5. Keep going

It’s all too easy to speak to a an employee, tell them that their behaviour isn’t acceptable and then forget to follow things up. Much like being a parent, threatening “I’m going to count to 10…” and having no plan for what happens afterwards.  After you’ve counted to 10, it’s vital that you make another move.

If you provide a warning and the behaviour continues and you don’t take further action, your initial conversation is wasted. You’ll probably need to start again further down the line or even worse, you send a message that you are inconsistent and that your threats are meaningless.

If you need help give HR Revolution a call: +44 203 538 5311 or email: hello@hrrevolution.co.uk or visit www.hrrevolution.co.uk where our expert CIPD HR professionals are waiting to help you with any questions you may have.

HR Revolution; supporting you, your employees AND your business.

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Is your HR planning on track?

You might have blinked and missed the first quarter of 2018 and while it may seem like five minutes have passed since you mapped out your big goals at the end of last year, it’s actually a good time to stop, take stock and refocus.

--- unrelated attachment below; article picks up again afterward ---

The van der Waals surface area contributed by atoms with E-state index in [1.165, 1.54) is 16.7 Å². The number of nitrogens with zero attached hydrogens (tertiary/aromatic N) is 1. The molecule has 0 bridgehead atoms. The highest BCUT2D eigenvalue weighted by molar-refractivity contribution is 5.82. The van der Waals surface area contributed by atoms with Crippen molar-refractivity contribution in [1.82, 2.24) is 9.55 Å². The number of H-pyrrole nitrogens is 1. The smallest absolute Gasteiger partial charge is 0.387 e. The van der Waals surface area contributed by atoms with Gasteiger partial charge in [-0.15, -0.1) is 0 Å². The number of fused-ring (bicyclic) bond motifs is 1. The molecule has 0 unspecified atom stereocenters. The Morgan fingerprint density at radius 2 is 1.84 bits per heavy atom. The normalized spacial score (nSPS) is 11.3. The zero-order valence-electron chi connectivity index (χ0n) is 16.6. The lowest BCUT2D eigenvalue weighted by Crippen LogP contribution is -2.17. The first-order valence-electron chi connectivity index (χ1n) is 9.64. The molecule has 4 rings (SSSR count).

Ask yourself honestly, have you successfully met your HR obligations during the first quarter, or are you lagging behind? Of course it’s undeniable that other things can get in the way, but if you want to be compliant and you want your business to thrive, then it’s absolutely vital that you take time to get your people practices right.

Need some pointers around where to get started? Here’s our checklist for assessing whether your HR planning is on track.

1. Have you made provisions for new legislation?

It can be hard to keep up with changes in employment law, but it’s absolutely non-negotiable. Neglect this area and your business could seriously pay the price, you must regularly be pinpointing relevant changes, and making adjustments to your policies and practices accordingly.

2. Is your paperwork in order?

Having a paper trail of key HR decisions might seem like a dull admin task, but if you don’t put some time into creating and filing the right documents, then you may live to regret it. If you run into any problems, your paperwork could make a huge difference to how you rectify the situation.

3. Have employees had performance discussions?

If you only discuss performance with your employees once a year, then you’re seriously missing out on many opportunities. Encouraging your team to thrive should be part of day-to-day processes, but at the very least, formal conversations should be carried out and recorded once a quarter.  Take a look at our effective performance review documents ready to use for your own business.

4. Have you planned the summer holiday schedule?

The second quarter tends to be the time when employees start to think about booking their summer leave. The weather’s getting warmer, and everyone wants to enjoy a little downtime. Make sure that you update any policies that you might have if necessary and consider operational demands in advance.